International institutions, including WHO, need to evolve to cope with the global challenges raised by global health and One Health. The effort needs to be focused on major emergence zones and be developed on a regional scale to have a global effect. Specific areas of Africa and southeast Asia are the epicentres of emerging and epidemic-prone infectious diseases. Recognised hotspots or evolving zones for emergence need to be identified, listed, and published on the basis of factors such as agricultural or human infringement into wildlife habitats, increasingly intensified livestock or poultry systems, live animal markets, poor biosecurity, and the emergence of megacities with poor hygiene and infection prevention management systems.
are needed to develop shared expertise, laboratories, and platforms, especially in countries with poor resources. The existing One Health regional health networks need to be further developed, with a focus on pandemic prevention and preparedness, which means solving the major issues related to animal diseases and natural disasters that affect food sustainability and security, and population resilience.
Regardless of the scale, a sustained political will and understanding of the One Health approach is necessary and should be modelled by leader countries with a long-term view, together with international organisations, and not only at the start of a crisis. A long-term plan means long-term financial guarantees provided by international communities from different mechanisms, including funding from The World Bank.
Ensuring adequate education and training for One Health
For all One Health professions (veterinarians, clinicians, pharmacists, biologists, and ecologists), the jointly constructed concept should be included in the curriculum of each discipline in its initial training. This common training should be widely available, based on teaching modules involving multidisciplinary expertise and combining public health; human and social sciences; the health of populations; territories and the environment; and research. Consistent education across One Health professions would subsequently improve collaboration between professionals.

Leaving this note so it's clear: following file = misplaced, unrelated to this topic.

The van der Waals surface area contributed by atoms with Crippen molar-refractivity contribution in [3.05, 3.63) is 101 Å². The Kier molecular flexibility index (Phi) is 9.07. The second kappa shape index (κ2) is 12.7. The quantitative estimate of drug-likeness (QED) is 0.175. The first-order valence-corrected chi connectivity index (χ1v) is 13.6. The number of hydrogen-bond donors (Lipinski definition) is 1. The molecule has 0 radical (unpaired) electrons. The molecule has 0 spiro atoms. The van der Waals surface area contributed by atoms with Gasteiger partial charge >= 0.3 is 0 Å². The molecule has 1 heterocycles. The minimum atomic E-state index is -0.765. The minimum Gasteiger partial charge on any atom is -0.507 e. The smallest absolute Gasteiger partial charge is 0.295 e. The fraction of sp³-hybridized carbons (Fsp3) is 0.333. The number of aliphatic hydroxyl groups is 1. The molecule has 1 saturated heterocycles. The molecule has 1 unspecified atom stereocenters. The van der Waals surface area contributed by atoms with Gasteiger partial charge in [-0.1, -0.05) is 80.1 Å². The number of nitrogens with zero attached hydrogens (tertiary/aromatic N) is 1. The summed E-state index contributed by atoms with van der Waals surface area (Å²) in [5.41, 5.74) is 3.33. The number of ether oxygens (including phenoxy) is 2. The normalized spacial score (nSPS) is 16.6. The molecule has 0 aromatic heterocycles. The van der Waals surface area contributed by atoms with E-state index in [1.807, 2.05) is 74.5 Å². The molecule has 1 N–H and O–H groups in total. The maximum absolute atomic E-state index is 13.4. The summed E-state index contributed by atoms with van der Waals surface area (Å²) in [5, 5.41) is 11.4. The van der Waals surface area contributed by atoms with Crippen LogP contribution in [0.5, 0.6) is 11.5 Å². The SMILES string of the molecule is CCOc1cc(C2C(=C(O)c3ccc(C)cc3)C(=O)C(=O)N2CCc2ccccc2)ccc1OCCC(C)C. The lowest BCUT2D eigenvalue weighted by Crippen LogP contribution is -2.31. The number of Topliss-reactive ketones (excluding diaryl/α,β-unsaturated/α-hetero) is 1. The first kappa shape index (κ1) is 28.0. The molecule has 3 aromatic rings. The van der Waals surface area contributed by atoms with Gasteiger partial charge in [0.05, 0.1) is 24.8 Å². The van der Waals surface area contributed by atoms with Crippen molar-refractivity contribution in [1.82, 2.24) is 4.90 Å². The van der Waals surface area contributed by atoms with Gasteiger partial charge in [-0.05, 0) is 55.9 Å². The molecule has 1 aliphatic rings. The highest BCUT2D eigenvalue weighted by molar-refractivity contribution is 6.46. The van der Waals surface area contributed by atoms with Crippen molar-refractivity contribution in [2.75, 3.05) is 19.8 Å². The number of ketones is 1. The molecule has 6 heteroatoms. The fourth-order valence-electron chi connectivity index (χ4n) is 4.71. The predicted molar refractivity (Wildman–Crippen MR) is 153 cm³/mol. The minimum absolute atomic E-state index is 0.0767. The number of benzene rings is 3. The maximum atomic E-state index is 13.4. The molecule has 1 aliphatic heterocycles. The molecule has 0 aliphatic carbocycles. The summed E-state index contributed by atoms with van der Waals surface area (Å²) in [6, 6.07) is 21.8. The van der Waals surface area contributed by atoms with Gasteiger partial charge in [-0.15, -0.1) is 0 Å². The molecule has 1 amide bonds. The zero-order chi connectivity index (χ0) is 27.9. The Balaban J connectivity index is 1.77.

One Health awareness campaigns and continuous training for decision makers, teachers, and members of civil society will lead to a population-based shared culture. Awareness education should be provided early in the school curriculum to support early behavioural changes, as observed for global warming. Specific training will develop cross-curricular skills needed to understand the One Health concept, such as complex thinking, systems thinking, and suitability for multidisciplinary collaboration capacity.
A change in health-care framework is needed
Health continues to be largely viewed through the restricted lens of human diseases. WHO clearly defines health as being “a state of complete physical, mental and social wellbeing and not merely the absence of disease or infirmity”. Environmental protection, animal health, and the sustainable health of a territory are not part of this definition.
For a holistic vision of health, we need to rethink how we approach the One Health concept by effectively integrating the environment into its implementation, thereby gaining an overall idea of the health of all living organisms in a given ecosystem.
and older, but nonetheless important studies,
have shown and reinforced the association between climate change, biodiversity crises, and emerging zoonotic diseases. One Health comprises the challenges grasped by all and shared by all societal objectives. The One Health objectives need to be addressed at a global level to fulfil the Sustainable Development Goals, together with global empowerment.
All authors contributed to the writing of the manuscript (original draft, review, and editing). TL, DM, BL, and J-FD were involved in the conceptualisation and supervision. TL, DM, and BL designed the figure.